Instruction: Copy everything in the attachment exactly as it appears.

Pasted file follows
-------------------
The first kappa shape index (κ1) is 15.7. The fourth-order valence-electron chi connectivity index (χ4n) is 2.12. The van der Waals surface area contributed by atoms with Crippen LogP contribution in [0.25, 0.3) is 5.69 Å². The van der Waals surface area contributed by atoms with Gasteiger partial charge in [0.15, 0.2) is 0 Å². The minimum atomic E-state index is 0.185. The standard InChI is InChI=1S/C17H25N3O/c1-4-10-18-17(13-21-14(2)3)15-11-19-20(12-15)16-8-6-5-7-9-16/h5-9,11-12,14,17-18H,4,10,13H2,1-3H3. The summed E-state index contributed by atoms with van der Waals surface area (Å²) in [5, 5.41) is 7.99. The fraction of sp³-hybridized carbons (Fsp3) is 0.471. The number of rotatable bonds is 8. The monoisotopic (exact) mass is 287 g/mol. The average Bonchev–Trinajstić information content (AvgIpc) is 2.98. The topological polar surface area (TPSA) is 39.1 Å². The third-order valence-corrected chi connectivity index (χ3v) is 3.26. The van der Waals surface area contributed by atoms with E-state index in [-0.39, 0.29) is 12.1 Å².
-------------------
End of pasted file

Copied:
The first kappa shape index (κ1) is 15.7. The fourth-order valence-electron chi connectivity index (χ4n) is 2.12. The van der Waals surface area contributed by atoms with Crippen LogP contribution in [0.25, 0.3) is 5.69 Å². The van der Waals surface area contributed by atoms with Gasteiger partial charge in [0.15, 0.2) is 0 Å². The minimum atomic E-state index is 0.185. The standard InChI is InChI=1S/C17H25N3O/c1-4-10-18-17(13-21-14(2)3)15-11-19-20(12-15)16-8-6-5-7-9-16/h5-9,11-12,14,17-18H,4,10,13H2,1-3H3. The summed E-state index contributed by atoms with van der Waals surface area (Å²) in [5, 5.41) is 7.99. The fraction of sp³-hybridized carbons (Fsp3) is 0.471. The number of rotatable bonds is 8. The monoisotopic (exact) mass is 287 g/mol. The average Bonchev–Trinajstić information content (AvgIpc) is 2.98. The topological polar surface area (TPSA) is 39.1 Å². The third-order valence-corrected chi connectivity index (χ3v) is 3.26. The van der Waals surface area contributed by atoms with E-state index in [-0.39, 0.29) is 12.1 Å².